Sturdy DIY Bamboo Trellis in a Container

Here's a beautiful bamboo and steel wire trellis that you can easily build for your container or garden pot. Other than a pair of pliers with a wire cutter, you won't need any special tools.

Originally, all I wanted was a garden pot to cover a concrete patch in the middle of the grass lawn. This is a 1 foot square concrete slab that serves as a cover for a catch basin. You see, the slab's color sticks out amidst the lush green color of the lawn and so I wanted to hide it.

But I also had some flowering garden vine seedlings that needed transplanting and so a garden pot with its own standalone trellis was worth considering.

Advantages of a Standalone or Freestanding Trellis

By standalone or freestanding, I refer to trellises that are not mounted to lean against a wall. Climbing vines on these trellises are easily maintained.

You could conveniently prune unwieldy vine branches as you go around the trellis. Also, there is less wastage of foliar spray as nothing goes to runoff on walls.

By having a standalone trellis in a container, you can also move the plant container with its trellis for any reason. When the climbing vine matures with a burst of flowers, I plan to showcase it in my front porch. By the same token, I can move the entire plant container to somewhere safe in the event of strong typhoons.

Some Freestanding Garden Trellises in Containers

Around the internet, I went looking for some bamboo trellises used in garden containers. I had some leftover bamboo strips from a previous project that I could use for a garden trellis. The examples that I saw were sadly, not sturdy enough.

The sample freestanding trellises were assembled out of bamboo, plastic or thin pieces of wood. Most of them however, were simply staked into the soil of the garden pot or container. One trellis had its thick pieces of wood duct-taped around the outside of the garden pot. I realize that these are homemade garden solutions but they simply will not do.

Two Reasons Against Staked-In Container Trellises
  1. Heavy aggressive vines

    The garden vine I planned to plant is Thunbergia Grandiflora. It is a fast-growing vigorous vine considered by some as invasive. For this reason, the trellis structure should be high enough (6 feet). I, of course, would be pruning it continually to keep it contained. But the trellis should be sturdy enough to withstand the weight of the vine's foliage. A staked in trellis would easily collapse when the vine reaches it's maximum height.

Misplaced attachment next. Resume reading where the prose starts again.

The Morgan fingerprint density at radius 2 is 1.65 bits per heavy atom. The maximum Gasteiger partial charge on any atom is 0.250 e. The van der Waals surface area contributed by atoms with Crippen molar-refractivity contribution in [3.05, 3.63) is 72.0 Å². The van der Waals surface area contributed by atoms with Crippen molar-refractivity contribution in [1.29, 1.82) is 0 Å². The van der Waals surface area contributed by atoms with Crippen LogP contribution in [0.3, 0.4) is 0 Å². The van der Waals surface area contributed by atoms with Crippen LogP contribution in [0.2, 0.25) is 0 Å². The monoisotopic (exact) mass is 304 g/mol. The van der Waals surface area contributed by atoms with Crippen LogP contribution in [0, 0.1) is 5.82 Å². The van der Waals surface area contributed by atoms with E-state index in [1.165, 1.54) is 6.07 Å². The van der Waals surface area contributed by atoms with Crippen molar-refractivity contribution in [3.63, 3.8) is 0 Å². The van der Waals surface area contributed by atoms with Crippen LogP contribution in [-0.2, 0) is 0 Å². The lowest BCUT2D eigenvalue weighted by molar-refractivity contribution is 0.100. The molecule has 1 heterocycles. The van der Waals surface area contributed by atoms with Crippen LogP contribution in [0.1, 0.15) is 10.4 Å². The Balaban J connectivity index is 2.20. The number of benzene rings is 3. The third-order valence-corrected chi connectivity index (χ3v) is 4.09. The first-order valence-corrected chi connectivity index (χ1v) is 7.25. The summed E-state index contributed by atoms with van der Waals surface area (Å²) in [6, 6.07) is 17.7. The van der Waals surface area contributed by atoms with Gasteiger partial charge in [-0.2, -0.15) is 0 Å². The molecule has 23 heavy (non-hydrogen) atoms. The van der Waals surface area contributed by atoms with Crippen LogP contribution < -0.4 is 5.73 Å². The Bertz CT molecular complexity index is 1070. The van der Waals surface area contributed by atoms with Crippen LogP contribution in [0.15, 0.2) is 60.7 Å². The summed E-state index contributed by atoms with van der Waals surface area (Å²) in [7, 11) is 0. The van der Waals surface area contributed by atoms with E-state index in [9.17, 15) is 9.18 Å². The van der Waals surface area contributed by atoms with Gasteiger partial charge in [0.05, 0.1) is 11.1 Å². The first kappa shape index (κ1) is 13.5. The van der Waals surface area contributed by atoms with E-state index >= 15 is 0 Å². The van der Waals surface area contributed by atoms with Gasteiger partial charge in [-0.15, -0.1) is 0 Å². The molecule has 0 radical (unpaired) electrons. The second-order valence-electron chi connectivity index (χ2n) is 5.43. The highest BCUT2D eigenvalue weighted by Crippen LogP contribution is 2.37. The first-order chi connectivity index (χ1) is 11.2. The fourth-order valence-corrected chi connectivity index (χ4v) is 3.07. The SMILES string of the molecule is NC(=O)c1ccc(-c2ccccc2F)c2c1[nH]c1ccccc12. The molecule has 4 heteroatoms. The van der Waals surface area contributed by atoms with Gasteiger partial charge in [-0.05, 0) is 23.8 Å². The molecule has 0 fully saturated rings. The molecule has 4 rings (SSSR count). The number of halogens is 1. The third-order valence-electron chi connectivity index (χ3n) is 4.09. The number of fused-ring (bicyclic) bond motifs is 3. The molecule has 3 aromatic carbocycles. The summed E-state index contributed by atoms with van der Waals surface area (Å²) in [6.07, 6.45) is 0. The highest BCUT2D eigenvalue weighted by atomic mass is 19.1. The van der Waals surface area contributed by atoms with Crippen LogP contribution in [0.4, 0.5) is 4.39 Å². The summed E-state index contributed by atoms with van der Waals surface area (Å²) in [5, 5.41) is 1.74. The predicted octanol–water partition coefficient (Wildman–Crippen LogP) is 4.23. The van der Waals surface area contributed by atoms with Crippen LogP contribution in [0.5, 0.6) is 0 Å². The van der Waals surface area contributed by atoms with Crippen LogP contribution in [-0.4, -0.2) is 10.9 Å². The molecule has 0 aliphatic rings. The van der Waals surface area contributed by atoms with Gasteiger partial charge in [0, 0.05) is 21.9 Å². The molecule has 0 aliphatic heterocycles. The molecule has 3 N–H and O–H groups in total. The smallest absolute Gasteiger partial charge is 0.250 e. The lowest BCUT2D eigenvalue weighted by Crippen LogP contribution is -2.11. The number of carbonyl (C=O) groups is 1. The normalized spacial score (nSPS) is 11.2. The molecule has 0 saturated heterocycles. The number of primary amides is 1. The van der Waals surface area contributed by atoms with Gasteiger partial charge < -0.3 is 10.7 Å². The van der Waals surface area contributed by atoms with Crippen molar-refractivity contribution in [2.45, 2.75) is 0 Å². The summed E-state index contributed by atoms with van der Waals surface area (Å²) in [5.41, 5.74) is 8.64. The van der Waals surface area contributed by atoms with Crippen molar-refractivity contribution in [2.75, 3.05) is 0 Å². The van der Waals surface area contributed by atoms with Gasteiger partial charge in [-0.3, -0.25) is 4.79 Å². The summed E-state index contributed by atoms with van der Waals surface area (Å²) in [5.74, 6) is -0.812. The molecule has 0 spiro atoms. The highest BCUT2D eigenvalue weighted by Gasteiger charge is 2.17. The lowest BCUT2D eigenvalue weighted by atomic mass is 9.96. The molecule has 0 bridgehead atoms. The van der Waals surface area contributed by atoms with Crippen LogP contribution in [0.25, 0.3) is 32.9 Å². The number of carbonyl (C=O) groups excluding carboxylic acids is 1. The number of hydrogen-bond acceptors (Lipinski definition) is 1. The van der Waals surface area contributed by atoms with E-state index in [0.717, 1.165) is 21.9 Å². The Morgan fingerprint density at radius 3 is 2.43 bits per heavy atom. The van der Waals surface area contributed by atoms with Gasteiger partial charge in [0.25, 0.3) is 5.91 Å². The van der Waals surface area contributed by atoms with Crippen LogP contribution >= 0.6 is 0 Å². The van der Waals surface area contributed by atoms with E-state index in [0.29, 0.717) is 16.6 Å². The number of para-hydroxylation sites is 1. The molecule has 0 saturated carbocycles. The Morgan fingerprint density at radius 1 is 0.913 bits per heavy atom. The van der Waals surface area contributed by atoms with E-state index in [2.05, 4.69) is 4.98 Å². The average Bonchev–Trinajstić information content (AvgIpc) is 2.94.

2. Monsoon winds

    When the monsoon rains come, rainwater can easily drench and loosen the garden pot's soil. With the rains, come the winds that could then easily topple the trellis structure along with the thick foliage.

Design of a Sturdy Garden Trellis for Containers

The sturdiness of a trellis will be dependent on how the legs of the trellis structure are secured in the container. The legs of the trellis will undoubtedly be made of bamboo, for now.

So I decided to incorporate trellis leg holders into the garden pot itself. The holders will be permanently affixed to the container and will hold any type of trellis material that has a maximum thickness of 3/4". When you've mounted the trellis and ready to plant, simply fill the garden pot with soil, burying the trellis leg holders.

Although the trellis leg holders are permanently fixed to the garden pot, the garden trellis structure is not. Should you decide in the future to remove the trellis, you can easily slide out the structure and reuse the garden pot for other plants. You wouldn't even know the trellis leg holders are there.

See Part 2 of this article for a discussion on how to build the container trellis.

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